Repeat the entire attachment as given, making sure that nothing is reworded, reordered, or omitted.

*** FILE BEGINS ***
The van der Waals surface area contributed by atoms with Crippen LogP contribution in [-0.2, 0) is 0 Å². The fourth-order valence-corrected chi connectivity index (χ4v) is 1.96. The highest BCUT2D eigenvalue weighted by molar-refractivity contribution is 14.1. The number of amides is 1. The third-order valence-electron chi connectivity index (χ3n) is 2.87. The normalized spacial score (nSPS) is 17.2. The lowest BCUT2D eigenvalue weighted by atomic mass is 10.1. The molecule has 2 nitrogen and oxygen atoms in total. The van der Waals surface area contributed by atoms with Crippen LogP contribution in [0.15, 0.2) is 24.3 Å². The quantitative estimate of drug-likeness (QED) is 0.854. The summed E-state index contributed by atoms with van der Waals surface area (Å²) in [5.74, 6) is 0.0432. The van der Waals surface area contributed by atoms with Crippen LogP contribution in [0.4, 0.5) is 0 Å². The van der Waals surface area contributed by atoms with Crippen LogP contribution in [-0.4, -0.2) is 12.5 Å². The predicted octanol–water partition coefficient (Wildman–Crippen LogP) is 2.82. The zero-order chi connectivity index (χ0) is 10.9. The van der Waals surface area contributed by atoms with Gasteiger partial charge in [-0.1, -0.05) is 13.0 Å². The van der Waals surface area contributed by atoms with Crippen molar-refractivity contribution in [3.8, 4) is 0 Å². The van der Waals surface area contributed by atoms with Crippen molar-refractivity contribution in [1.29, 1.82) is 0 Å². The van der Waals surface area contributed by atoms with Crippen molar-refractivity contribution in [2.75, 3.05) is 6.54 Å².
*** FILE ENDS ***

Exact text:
The van der Waals surface area contributed by atoms with Crippen LogP contribution in [-0.2, 0) is 0 Å². The fourth-order valence-corrected chi connectivity index (χ4v) is 1.96. The highest BCUT2D eigenvalue weighted by molar-refractivity contribution is 14.1. The number of amides is 1. The third-order valence-electron chi connectivity index (χ3n) is 2.87. The normalized spacial score (nSPS) is 17.2. The lowest BCUT2D eigenvalue weighted by atomic mass is 10.1. The molecule has 2 nitrogen and oxygen atoms in total. The van der Waals surface area contributed by atoms with Crippen LogP contribution in [0.15, 0.2) is 24.3 Å². The quantitative estimate of drug-likeness (QED) is 0.854. The summed E-state index contributed by atoms with van der Waals surface area (Å²) in [5.74, 6) is 0.0432. The van der Waals surface area contributed by atoms with Crippen LogP contribution in [0.4, 0.5) is 0 Å². The van der Waals surface area contributed by atoms with Crippen LogP contribution in [-0.4, -0.2) is 12.5 Å². The predicted octanol–water partition coefficient (Wildman–Crippen LogP) is 2.82. The zero-order chi connectivity index (χ0) is 10.9. The van der Waals surface area contributed by atoms with Gasteiger partial charge in [-0.1, -0.05) is 13.0 Å². The van der Waals surface area contributed by atoms with Crippen molar-refractivity contribution in [3.8, 4) is 0 Å². The van der Waals surface area contributed by atoms with Crippen molar-refractivity contribution in [1.29, 1.82) is 0 Å². The van der Waals surface area contributed by atoms with Crippen molar-refractivity contribution in [2.75, 3.05) is 6.54 Å².